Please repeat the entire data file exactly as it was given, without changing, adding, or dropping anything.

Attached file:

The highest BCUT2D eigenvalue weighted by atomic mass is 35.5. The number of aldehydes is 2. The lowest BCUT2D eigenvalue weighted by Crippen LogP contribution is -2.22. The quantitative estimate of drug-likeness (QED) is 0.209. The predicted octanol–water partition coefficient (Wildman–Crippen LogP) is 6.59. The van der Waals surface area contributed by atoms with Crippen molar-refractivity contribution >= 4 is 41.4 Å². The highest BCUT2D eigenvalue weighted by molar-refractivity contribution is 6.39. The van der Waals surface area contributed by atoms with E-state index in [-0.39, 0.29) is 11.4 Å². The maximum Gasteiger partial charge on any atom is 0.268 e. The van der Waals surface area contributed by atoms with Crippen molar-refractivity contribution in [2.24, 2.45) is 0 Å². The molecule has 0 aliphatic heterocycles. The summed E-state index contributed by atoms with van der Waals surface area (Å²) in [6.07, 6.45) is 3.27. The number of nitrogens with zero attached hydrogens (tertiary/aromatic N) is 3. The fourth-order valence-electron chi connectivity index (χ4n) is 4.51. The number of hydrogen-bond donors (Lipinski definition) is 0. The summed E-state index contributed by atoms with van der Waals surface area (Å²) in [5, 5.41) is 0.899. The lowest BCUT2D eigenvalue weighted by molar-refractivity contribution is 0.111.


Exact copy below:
The highest BCUT2D eigenvalue weighted by atomic mass is 35.5. The number of aldehydes is 2. The lowest BCUT2D eigenvalue weighted by Crippen LogP contribution is -2.22. The quantitative estimate of drug-likeness (QED) is 0.209. The predicted octanol–water partition coefficient (Wildman–Crippen LogP) is 6.59. The van der Waals surface area contributed by atoms with Crippen molar-refractivity contribution >= 4 is 41.4 Å². The highest BCUT2D eigenvalue weighted by molar-refractivity contribution is 6.39. The van der Waals surface area contributed by atoms with E-state index in [-0.39, 0.29) is 11.4 Å². The maximum Gasteiger partial charge on any atom is 0.268 e. The van der Waals surface area contributed by atoms with Crippen molar-refractivity contribution in [2.24, 2.45) is 0 Å². The molecule has 0 aliphatic heterocycles. The summed E-state index contributed by atoms with van der Waals surface area (Å²) in [6.07, 6.45) is 3.27. The number of nitrogens with zero attached hydrogens (tertiary/aromatic N) is 3. The fourth-order valence-electron chi connectivity index (χ4n) is 4.51. The number of hydrogen-bond donors (Lipinski definition) is 0. The summed E-state index contributed by atoms with van der Waals surface area (Å²) in [5, 5.41) is 0.899. The lowest BCUT2D eigenvalue weighted by molar-refractivity contribution is 0.111.